5 Tips to Help Communicators Adjust to Disrupted Commercial Sectors

By Kristie Kuhl, jd, partner, finn partners
Kristie Kuhl, JD, Partner, Finn Partners

This article examines the implications for communicators resulting from myriad changes in America’s healthcare system. Yet the lessons can be applied to any sector undergoing rapid change. Since disruption is all around us, it’s likely communicators in many fields, not only in healthcare, will need to adapt their methods and points of view.

Healthcare in the U.S. has changed dramatically since the passage of the Affordable Care Act. This is not because more people have health insurance. We’ve seen a change where payers offer various insurance types; hospital reimbursement is reduced for patients who are readmitted too soon; public discussion and concern about drug prices are at an all-time high; and, of course, the emergence of Martin Shkreli momentarily captured everyone’s attention and shone an even more negative light on the industry.

These regulatory and environmental changes mean we in healthcare PR need to reconsider the ways we communicate. Released earlier this year, a Finn Futures poll emphasized several things communicators should think about.

  1. Expect to Build New Relationships Constantly and Think Like a Bridal Magazine Editor: Americans change primary care doctors as often as they change insurance companies: roughly every three years. Whether your brand is a pharmaceutical company, provider or payer, the patient likely is changing his or her medical affiliation frequently. This health-system version of musical chairs shifts the burden of remembering health information to patients and their families. While some medical conditions, like rare diseases or cancer, lead to the patient and family becoming nearly clinical experts, most conditions are not lifelong patient priorities. In many ways, healthcare communicators need to think more like editors of bridal and pregnancy magazines. There is a moment when a person joins the community, a clear journey, and then a move to the next chapter in life.
  2. Avoid Driving Market Share to the Competition: Many pharmaceutical PR campaigns have relied on a formula: Create disease awareness through data and a celebrity or stunt, and drive patients to ask their doctor for information and a prescription. It worked for years. Today the same campaign could result in sales diverted to the competition. Formulary status matters. When patients arrive at the pharmacy and are confronted by a high co-pay, or hoops to go through for a prior authorization, half take an easier, cheaper path. Oh, and that celeb campaign? 55% say celebrities fail to influence them when it comes to medication selection. PR campaigns need to shift to ensure the right patient receives the right medication, as opposed to driving competitors’ business.
  3. Consider All Influencers: The acronym HCP is popular among healthcare communicators. It stands for healthcare provider, but has often been used as a synonym for primary-care provider, aka PCP. The new world of healthcare makes the broader term more important than ever. Consumers report pharmacists recommend a different medication at the counter 43% of the time, and patients accept it more than half the time. In addition, convenience and cost are kings. People love the convenience of using walk-in care centers rather than scheduling an appointment with their primary care physician. Communicators need to consider all influencers in the healthcare space and how they interact with patients.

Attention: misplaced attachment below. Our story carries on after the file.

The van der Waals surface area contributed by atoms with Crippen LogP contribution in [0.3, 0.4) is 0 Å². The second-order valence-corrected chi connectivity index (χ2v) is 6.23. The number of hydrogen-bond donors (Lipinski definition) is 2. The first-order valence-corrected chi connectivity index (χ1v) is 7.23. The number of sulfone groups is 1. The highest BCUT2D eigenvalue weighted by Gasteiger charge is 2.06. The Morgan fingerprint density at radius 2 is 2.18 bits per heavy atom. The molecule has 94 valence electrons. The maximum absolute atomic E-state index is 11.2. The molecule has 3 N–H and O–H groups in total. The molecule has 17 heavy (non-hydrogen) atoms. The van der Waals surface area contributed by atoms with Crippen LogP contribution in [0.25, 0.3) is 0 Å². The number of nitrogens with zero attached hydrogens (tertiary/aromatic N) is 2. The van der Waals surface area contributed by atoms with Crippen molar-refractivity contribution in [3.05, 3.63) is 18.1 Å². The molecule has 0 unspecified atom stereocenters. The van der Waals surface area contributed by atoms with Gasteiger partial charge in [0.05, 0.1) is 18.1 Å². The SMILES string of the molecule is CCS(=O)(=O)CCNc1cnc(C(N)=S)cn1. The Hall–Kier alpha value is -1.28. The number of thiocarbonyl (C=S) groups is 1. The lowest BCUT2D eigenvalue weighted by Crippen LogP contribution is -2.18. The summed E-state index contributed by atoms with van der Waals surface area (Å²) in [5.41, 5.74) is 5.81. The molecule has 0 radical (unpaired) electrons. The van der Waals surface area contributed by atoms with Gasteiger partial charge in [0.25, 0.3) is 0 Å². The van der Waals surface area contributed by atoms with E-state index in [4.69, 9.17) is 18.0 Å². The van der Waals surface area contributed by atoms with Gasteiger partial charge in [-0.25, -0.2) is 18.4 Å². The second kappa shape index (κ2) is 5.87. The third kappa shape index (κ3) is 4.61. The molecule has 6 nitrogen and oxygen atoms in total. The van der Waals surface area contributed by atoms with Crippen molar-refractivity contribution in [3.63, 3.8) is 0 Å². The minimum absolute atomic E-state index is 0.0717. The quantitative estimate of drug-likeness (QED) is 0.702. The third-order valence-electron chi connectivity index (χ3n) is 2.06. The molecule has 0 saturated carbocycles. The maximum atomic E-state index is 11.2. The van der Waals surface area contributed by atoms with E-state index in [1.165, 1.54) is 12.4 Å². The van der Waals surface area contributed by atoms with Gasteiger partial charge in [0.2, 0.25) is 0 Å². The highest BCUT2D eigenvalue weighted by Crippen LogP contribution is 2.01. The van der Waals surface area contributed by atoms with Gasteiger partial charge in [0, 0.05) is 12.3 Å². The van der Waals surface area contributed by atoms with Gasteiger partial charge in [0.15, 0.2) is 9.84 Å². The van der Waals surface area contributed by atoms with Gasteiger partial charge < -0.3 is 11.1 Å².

4. Price Means Different Things to Different Parties: There was a time when price was not an obstacle for healthcare PR pros. Even marketers of expensive, ultra-orphan medications could speak of price to patients, rather than total cost. Payers and providers were comfortable with prices, as they were but a small percentage of their budgets. Those times are gone. Payers now bundle all specialty medications and politicians discuss total societal costs. Yet healthcare communicators often still argue that the out-of-pocket cost is what really matters when it comes to access. That argument is not acceptable anymore. For every message about broad access to any medication, there is a responding payer message about evidence-based medicine leading to the right medication for an individual. Communicators need to embrace the total price discussion and engage early. Patients are price-sensitive, rather than brand-loyal.
  5. Go Where the Audience Is, Don’t Ask it to Come to You: “If you build it, they will come” is a myth in healthcare. Just 8% of patients visit a drug website. 8%! That’s it. Yet, it’s where co-pay cards generally are housed. Patients report trusting HCPs about medications significantly more than other sources, so we need to educate physicians, nurses and pharmacists about meds as they will be the primary information sources. In addition, people now expect to have insurance questions answered on social media. We need to help payer clients navigate social media and respond to questions as patients expect them to be answered: promptly and in a medium convenient to the patient.

The health economy’s evolution requires a communications shift. Luckily, consumers will tell us what they want from pharmaceuticals, payers and providers. It’s our job to listen.


This article originally appeared in the March 14, 2016 issue of PR News. Read more subscriber-only content by becoming a PR News subscriber today.